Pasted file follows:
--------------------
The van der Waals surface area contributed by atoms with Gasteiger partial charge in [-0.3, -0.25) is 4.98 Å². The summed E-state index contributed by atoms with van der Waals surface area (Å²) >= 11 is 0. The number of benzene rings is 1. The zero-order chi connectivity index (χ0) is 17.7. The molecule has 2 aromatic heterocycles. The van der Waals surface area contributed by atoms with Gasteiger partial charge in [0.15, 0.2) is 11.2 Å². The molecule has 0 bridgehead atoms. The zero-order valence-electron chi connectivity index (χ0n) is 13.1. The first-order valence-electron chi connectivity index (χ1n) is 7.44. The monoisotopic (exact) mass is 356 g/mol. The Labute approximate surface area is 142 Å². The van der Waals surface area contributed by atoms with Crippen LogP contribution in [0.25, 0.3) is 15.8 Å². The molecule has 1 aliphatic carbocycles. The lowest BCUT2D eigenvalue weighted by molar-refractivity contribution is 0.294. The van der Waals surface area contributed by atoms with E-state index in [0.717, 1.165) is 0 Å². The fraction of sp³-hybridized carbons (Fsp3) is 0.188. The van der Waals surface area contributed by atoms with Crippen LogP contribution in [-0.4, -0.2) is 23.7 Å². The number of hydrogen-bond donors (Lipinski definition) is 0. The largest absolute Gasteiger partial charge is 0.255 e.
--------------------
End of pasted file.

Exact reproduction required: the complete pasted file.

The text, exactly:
The van der Waals surface area contributed by atoms with Gasteiger partial charge in [-0.3, -0.25) is 4.98 Å². The summed E-state index contributed by atoms with van der Waals surface area (Å²) >= 11 is 0. The number of benzene rings is 1. The zero-order chi connectivity index (χ0) is 17.7. The molecule has 2 aromatic heterocycles. The van der Waals surface area contributed by atoms with Gasteiger partial charge in [0.15, 0.2) is 11.2 Å². The molecule has 0 bridgehead atoms. The zero-order valence-electron chi connectivity index (χ0n) is 13.1. The first-order valence-electron chi connectivity index (χ1n) is 7.44. The monoisotopic (exact) mass is 356 g/mol. The Labute approximate surface area is 142 Å². The van der Waals surface area contributed by atoms with Crippen LogP contribution in [0.25, 0.3) is 15.8 Å². The molecule has 1 aliphatic carbocycles. The lowest BCUT2D eigenvalue weighted by molar-refractivity contribution is 0.294. The van der Waals surface area contributed by atoms with E-state index in [0.717, 1.165) is 0 Å². The fraction of sp³-hybridized carbons (Fsp3) is 0.188. The van der Waals surface area contributed by atoms with Crippen LogP contribution in [-0.4, -0.2) is 23.7 Å². The number of hydrogen-bond donors (Lipinski definition) is 0. The largest absolute Gasteiger partial charge is 0.255 e.